The Charleston Race Riot of 1919

On May 10, 1919, a group of white sailors from the Navy Yard stood angrily outside of the corner of King and George Streets. Some accounts say they had given a black man twenty dollars to buy some liquor, and the man never returned. The sailors angrily searched a nearby black restaurant for the man and this led to fights and the soldiers throwing everything they could pick up in the restaurant during the melee.

The Charleston News and Courier of May 11, 1919 added that the sailors stormed King Street attacking black residents, dragging them off of street cars, and beating them in the streets. Two black men, Isaiah Doctor and William Brown, were shot to death by the sailors, and W. G. Firdie’s barbershop on 305 King St. was destroyed by the mob. The Courier noted, “Persons in a fashionable restaurant were unwilling spectators of all this.”
Activist Septima Clark was 21 years old at the time. She told an interviewer in 1981, “We had trolley cars then, and these sailors got on and started beating every black they could find. They killed one or two of them. That Sunday night, nobody could go out, you had to stay in. The Citadel Square was filled with screaming and hollering and we ran back into the house.”

Many black Charlestonians retaliated against this violence. James Hollaway, a black resident, remembered, “When the news went out in the Negro Community what was happening, armed men came running through the streets with knives, hammers, hatchets, guns, razors, and sticks, and wholeheartedly joined the fight. On every street in that section, blood was shed. Negroes and white boys who were eager for excitement entered and fought until they were beaten and exhausted.”

When Charleston’s Mayor Tristian Hyde learned of these events, he called the United States Marines to send men to detain the sailors at the Navy Yard and restore order along with the local police. Mr. Holloway added that when one officer was asked if he did not disarm cars that were filled with blacks for guns as ordered, the patrolman responded, “Yes, sir, but every car I stopped was filled with either revolvers or guns which were pointed directly at me!”

The swift actions of Mayor Hyde, The Marines, and the local police stopped the riot by the next morning. The Interdenominational Minister’s Union and the Charleston Branch of the NAACP met with Mayor Hyde to discuss the riot. They demanded black policemen, compensation for blacks who lost property, punishment of the sailors, and a biracial committee to prevent such violence in the future. As a result, blacks were repaid for their losses, the murderers of Isaiah Doctor and William Brown were arrested, and a biracial committee was  formed although Charleston would not have black policemen for another thirty years.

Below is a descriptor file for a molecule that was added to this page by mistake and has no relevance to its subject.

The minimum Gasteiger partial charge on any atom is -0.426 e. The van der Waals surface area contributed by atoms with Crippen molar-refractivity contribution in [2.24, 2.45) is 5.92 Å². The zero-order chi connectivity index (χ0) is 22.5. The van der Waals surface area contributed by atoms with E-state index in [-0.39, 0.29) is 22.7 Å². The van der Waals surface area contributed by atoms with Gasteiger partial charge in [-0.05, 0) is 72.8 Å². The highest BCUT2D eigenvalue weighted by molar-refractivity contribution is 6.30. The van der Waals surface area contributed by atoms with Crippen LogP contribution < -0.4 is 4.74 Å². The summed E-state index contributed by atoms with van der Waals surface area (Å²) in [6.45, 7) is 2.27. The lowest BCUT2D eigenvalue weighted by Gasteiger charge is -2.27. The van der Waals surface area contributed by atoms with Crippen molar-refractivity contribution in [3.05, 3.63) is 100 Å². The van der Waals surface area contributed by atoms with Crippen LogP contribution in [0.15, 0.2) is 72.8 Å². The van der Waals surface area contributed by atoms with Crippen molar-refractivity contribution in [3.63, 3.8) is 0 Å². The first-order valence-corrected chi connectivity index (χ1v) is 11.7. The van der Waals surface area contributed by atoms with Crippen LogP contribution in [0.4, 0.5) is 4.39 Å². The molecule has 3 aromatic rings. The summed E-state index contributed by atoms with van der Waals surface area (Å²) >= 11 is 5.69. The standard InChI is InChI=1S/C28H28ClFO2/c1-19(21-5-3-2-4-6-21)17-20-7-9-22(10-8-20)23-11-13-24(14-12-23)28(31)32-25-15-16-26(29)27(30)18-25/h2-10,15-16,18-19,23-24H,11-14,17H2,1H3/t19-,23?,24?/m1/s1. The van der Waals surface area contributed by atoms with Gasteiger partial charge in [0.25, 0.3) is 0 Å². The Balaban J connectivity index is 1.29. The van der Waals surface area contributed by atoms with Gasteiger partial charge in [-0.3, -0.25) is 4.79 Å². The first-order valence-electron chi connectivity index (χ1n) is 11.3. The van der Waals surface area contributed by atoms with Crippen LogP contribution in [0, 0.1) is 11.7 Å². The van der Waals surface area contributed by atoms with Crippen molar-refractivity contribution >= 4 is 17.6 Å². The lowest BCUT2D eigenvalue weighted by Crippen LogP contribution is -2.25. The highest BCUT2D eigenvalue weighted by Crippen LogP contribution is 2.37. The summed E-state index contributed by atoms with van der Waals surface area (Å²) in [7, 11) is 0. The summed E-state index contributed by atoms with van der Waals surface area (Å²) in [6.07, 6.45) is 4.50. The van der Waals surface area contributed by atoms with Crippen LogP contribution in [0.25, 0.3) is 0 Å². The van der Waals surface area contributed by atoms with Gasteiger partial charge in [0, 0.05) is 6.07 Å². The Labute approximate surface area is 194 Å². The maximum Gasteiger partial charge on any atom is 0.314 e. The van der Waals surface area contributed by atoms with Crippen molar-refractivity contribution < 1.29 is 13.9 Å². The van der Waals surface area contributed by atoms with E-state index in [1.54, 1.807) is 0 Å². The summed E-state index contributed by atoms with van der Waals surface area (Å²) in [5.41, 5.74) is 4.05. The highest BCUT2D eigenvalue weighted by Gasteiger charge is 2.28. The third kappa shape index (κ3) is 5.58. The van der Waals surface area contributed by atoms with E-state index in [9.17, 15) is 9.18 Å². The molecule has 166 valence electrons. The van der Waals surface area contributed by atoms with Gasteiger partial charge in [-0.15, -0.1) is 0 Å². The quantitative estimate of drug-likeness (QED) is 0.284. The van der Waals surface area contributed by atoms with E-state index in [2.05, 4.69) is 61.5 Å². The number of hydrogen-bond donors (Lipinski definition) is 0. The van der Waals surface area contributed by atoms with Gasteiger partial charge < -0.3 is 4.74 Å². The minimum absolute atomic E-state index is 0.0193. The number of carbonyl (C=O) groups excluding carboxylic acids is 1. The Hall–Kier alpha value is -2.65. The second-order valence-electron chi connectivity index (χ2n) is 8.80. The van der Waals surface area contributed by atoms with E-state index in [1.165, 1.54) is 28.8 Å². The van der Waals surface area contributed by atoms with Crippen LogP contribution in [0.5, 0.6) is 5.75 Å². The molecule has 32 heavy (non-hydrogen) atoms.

The Charleston Race Riot of 1919 showed black resistance to the racial violence of that time and provided the local civil rights movement with some of its first small victories.

On May 10, 1919, a group of white sailors from the Navy Yard stood angrily outside of the corner of King and George Streets. Some accounts say they had given a black man twenty dollars to buy some liquor, and the man never returned.
On May 10, 1919, a group of white sailors from the Navy Yard stood angrily outside of the corner of King and George Streets. Some accounts say they had given a black man twenty dollars to buy some liquor, and the man never returned.
Contributor

Damon L. Fordham

Damon L. Fordham is a native of Spartanburg, SC and a graduate of Wando High School in Mt. Pleasant, SC. He earned his undergraduate degree at the University of South Carolina, and an MA in History from the College of Charleston. He is the author of three books, and serves as an adjunct professor of History at The Citadel and Charleston Southern University.